Pan fried potatoes that are crispy aren’t difficult but there is a trick to getting that crispy crust and tender, buttery interior. Here are the tips and tricks for getting them perfect every time.
One of my friends asked me a week or so ago to do a post on how to make pan fries (home fries, country fried potatoes – whatever you want to call them) so that they were both cooked through AND crispy without being burnt. It is one of those things that just never occurred to me to write about but here it is.
I grew up with fried potatoes — breakfast, lunch, dinner… I would walk in the house after school on a chilly, blustery Eastern Pennsylvania day and before I even got my coat off the aroma of those potatoes would waft down into the foyer (we lived in a tri-level with a foyer and den on the ground floor, the kitchen, formal dining, and formal living on the 2nd floor and the bedrooms up on the 3rd floor) It didn’t matter to me what else we were having — those potatoes said welcome home!
Depending on the meal my mom would make the potatoes with onion, chopped garlic, or green peppers — and sometimes she would get crazy and toss in everything. The potatoes would sizzle and pop in the pan until the undersides were golden, crispy brown and then she would flip them and brown the other side.
It was magic. How did she know that perfect moment to slide the spatula underneath and begin turning?
Why Your Potatoes Aren’t Perfect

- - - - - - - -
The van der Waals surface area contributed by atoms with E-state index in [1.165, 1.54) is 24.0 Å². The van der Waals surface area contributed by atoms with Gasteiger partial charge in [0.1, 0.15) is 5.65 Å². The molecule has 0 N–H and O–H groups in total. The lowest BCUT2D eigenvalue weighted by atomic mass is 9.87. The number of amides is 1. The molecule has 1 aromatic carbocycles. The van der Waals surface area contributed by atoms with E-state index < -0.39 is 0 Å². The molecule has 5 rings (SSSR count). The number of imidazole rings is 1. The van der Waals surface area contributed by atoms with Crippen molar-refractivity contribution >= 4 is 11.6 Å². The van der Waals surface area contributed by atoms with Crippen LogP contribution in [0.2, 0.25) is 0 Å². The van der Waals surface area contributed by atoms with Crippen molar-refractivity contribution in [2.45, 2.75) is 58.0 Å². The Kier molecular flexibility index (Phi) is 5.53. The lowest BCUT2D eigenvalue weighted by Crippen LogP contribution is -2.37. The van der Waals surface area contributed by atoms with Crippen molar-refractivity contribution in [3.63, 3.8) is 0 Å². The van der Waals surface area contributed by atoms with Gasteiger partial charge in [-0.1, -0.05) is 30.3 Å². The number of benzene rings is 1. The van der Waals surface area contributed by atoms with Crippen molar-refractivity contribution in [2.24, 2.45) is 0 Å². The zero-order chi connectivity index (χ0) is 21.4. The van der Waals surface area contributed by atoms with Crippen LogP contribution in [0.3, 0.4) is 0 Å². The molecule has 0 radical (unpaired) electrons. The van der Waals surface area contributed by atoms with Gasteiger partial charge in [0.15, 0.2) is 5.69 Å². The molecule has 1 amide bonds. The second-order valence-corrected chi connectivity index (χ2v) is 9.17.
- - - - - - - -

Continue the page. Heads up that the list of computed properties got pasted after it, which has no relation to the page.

If your pan fried potatoes are soggy rather than crispy, or raw rather than tender, or even burnt rather than golden brown you are probably doing (or not doing) one of the following:
- You’re using the wrong oil
- You’re using very starchy potatoes and not removing some of the starch
- You’re putting them in the pan wet
- You are over crowding the pan and they are steaming
- You are leaving to cover on the pan too long
Tips for Perfect Fried Potatoes
- Slice or cube them the same size so that they all cook evenly
- Slice them into salted ice water and let them soak for five minutes or so. Drain, rinse and pat dry before frying.
- Use peanut oil unless someone has an allergy. It is the best oil I have found for frying.
- Fry them in an iron skillet if you have one – try not to fry them in nonstick. The nonstick coating hampers the frying process.
- Let the oil get really hot before adding potatoes.
- Don’t overcrowd the skillet.
- You can put a cover on the skillet to help them cook for the first bit but take it off for the last part of cooking.
- If they still aren’t what you want try this. Boil the potatoes until almost done the night before. Drain and refrigerate. Next day pat them dry and fry.
- 6 - 8 large potatoes
- 1 large onion (optional)
- 1 clove garlic (optional)
- 1 pepper (green, red, jalapeno - you decide) optional
- Salt to tast
- Pepper to taste
- ¼ cup Peanut Oil
- 2 tbs unsalted butter
- Peel and slice (or cube) potatoes
- Let soak for 5-10 minutes in salted ice water
- Drain well and pat dry
- Heat ¼ cup peanut oil in a skillet on high heat until shimmering and almost smoking
- Add potatoes and let fry for 2 minutes
- Cover pan and reduce heat to medium Allow to steam for about 2 minutes
- Remove cover and turn the heat back up to high
- Dump the pan of potatoes into a colander over the sink to remove excess oil and moisture --return them to the pan
- Fry, stirring occasionally, until done. Do not cover at this stage of frying because they will get soggy
- Add the butter at the very end of cooking
- Taste for seasoning and serve hot with plenty of cracked pepper